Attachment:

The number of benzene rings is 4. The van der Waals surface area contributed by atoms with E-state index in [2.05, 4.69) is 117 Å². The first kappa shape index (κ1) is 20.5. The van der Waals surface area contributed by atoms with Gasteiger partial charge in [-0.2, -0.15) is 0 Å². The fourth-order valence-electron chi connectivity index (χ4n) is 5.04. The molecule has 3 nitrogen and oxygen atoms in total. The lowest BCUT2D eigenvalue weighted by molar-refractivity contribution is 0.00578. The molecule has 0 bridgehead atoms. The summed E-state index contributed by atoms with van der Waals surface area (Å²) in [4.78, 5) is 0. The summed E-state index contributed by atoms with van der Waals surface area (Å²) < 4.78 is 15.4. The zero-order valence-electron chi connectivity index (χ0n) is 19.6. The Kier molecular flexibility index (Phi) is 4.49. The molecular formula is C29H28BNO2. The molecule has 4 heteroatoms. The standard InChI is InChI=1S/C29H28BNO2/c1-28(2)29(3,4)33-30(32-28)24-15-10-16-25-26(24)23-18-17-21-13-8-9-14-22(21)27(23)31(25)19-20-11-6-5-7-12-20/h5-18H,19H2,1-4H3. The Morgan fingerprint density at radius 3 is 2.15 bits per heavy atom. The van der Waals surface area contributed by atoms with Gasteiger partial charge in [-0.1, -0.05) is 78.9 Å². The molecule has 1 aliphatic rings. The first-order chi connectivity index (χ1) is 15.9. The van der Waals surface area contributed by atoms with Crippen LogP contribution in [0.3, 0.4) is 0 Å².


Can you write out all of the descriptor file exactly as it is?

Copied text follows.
The number of benzene rings is 4. The van der Waals surface area contributed by atoms with E-state index in [2.05, 4.69) is 117 Å². The first kappa shape index (κ1) is 20.5. The van der Waals surface area contributed by atoms with Gasteiger partial charge in [-0.2, -0.15) is 0 Å². The fourth-order valence-electron chi connectivity index (χ4n) is 5.04. The molecule has 3 nitrogen and oxygen atoms in total. The lowest BCUT2D eigenvalue weighted by molar-refractivity contribution is 0.00578. The molecule has 0 bridgehead atoms. The summed E-state index contributed by atoms with van der Waals surface area (Å²) in [4.78, 5) is 0. The summed E-state index contributed by atoms with van der Waals surface area (Å²) < 4.78 is 15.4. The zero-order valence-electron chi connectivity index (χ0n) is 19.6. The Kier molecular flexibility index (Phi) is 4.49. The molecular formula is C29H28BNO2. The molecule has 4 heteroatoms. The standard InChI is InChI=1S/C29H28BNO2/c1-28(2)29(3,4)33-30(32-28)24-15-10-16-25-26(24)23-18-17-21-13-8-9-14-22(21)27(23)31(25)19-20-11-6-5-7-12-20/h5-18H,19H2,1-4H3. The Morgan fingerprint density at radius 3 is 2.15 bits per heavy atom. The van der Waals surface area contributed by atoms with Gasteiger partial charge in [-0.1, -0.05) is 78.9 Å². The molecule has 1 aliphatic rings. The first-order chi connectivity index (χ1) is 15.9. The van der Waals surface area contributed by atoms with Crippen LogP contribution in [0.3, 0.4) is 0 Å².